Adath Israel (1967–1969)

In 1967, Kaplan became the Rabbi at Adath Israel, a Conservative synagogue in Dover, New Jersey. He kept this position through 1969.

Ohav Shalom (1969–1971)

Kaplan then moved to Albany, New York, where he became the Rabbi at , a Conservative synagogue. During this time, he also functioned as the president of the AJCC and the Hillel Counselor to the B'nai B'rith Hillel Counselorship at University at Albany, SUNY.

Brooklyn (1971–1983)

In 1971 Kaplan moved to Brooklyn, New York, where he lived until the end of his life. Kaplan didn't hold any rabbinic positions in Brooklyn, but had many other positions which involved writing and editing religious publications:
He also served as the rabbinic consultant for the play "Yentl"
Kaplan's books on Judaism and meditation were written between 1976 and 1982.


Kaplan died at his home of a heart attack on January 28, 1983, at the age of 48. He was buried in the Mount of Olives Jewish Cemetery, in Jerusalem, off Aweiss street, in the part known as "Agudas Achim Anshei America", "Chelek Alef". His monument says that he was successful at doing Kiruv.


The Aryeh Kaplan Academy day school in Louisville, Kentucky is named in honor of Rabbi Aryeh Kaplan.

Mentor influence

Kaplan's major influence was Rabbi Zvi Aryeh Rosenfeld, who single-handedly introduced the teachings of Rebbe Nachman of Breslov to American shores beginning in the 1950s, inspiring many students at Brooklyn yeshivas, especially Torah Vodaas. Working together, Kaplan and Rosenfeld translated and annotated Rabbi Nachman's Tikkun. At Rosenfeld's suggestion, Kaplan also produced the first-ever English translation of Sichot HaRan, which Rosenfeld edited. He also translated and annotated Until the Mashiach: The Life of Rabbi Nachman, a day-to-day account of Rebbe Nachman's life, for the newly established Breslov Research Institute founded by Rosenfeld's son-in-law, Chaim Kramer. Kaplan's later writings further explored Hasidut, Kabbalah and Jewish meditation. Kaplan wrote three well-known books on Jewish meditation. These books seek to revive and reconstruct ancient Jewish practices and vocabulary relating to meditation. He also wrote and translated several works related to Hasidic Judaism in general, and to the teachings of Rabbi Nachman of Breslov in particular.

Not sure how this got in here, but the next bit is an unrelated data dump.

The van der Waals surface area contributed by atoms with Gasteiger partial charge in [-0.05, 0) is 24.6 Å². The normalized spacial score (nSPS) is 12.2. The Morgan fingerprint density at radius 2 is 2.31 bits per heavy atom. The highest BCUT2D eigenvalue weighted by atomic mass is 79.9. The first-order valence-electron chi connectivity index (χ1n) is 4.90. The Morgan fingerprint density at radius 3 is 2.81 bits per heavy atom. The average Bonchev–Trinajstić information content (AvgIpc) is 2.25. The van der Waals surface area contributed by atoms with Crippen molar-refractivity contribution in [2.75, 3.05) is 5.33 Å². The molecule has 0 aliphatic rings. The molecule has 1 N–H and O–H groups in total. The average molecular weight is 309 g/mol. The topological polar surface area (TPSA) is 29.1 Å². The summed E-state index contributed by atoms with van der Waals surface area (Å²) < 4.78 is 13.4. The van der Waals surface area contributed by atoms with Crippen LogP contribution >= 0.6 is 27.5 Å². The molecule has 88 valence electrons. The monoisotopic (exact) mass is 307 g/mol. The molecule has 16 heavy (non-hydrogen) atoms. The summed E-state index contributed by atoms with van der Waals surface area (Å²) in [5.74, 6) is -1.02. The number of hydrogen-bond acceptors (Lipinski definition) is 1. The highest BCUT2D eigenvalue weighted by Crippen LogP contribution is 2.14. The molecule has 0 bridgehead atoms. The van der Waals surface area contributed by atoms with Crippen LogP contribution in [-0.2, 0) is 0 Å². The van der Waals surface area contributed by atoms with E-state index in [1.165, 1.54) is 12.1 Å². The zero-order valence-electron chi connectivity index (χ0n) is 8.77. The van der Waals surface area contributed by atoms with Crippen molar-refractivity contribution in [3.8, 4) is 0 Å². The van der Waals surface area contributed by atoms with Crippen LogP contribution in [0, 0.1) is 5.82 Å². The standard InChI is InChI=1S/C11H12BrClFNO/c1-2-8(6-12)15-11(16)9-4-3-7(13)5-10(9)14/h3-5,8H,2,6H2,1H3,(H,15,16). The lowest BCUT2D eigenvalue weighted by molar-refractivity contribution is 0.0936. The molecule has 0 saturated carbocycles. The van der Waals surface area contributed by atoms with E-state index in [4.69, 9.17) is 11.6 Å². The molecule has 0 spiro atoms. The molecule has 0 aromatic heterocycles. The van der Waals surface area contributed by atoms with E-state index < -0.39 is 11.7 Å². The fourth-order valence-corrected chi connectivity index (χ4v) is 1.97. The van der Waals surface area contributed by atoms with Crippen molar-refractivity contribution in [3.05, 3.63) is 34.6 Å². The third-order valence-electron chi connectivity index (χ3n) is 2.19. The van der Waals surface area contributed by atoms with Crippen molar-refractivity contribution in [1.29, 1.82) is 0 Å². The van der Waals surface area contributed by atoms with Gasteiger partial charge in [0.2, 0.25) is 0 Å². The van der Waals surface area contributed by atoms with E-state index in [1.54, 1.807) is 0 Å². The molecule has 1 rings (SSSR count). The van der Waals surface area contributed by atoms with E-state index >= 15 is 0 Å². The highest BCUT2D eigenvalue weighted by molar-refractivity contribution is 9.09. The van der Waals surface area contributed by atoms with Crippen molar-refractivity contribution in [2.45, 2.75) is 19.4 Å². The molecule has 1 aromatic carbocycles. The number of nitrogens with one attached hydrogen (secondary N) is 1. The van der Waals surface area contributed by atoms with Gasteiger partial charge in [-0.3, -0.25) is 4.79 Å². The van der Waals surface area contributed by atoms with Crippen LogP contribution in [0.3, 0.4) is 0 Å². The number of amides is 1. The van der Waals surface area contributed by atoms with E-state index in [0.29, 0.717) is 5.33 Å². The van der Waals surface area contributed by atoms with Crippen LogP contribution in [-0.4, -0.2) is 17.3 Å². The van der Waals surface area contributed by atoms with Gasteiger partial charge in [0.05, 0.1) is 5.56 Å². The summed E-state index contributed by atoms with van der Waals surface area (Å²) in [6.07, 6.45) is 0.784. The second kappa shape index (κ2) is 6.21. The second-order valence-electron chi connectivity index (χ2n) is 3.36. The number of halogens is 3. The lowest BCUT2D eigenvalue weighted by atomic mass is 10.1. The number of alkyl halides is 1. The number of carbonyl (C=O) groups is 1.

From 1976 onward, Kaplan's major activity was the translation into English of the recently translated anthology, Me'am Lo'ez. He also completed The Living Torah, a new translation of the Five Books of Moses and the Haftarot, shortly before his death.
Kaplan was described by Rabbi Pinchas Stolper, his original sponsor, as never fearing to speak his mind. "He saw harmony between science and Judaism, where many others saw otherwise. He put forward creative and original ideas and hypotheses, all the time anchoring them in classical works of rabbinic literature." His works reflect his physicist training—concise, systematic, and detail-oriented. His works continue to attract a wide readership, and are studied by both novices and the newly religious, as well as by scholars, where his extensive footnotes provide a unique resource.

Religious works

Academic papers

While a graduate student at the University of Maryland, Rabbi Kaplan published two academic papers: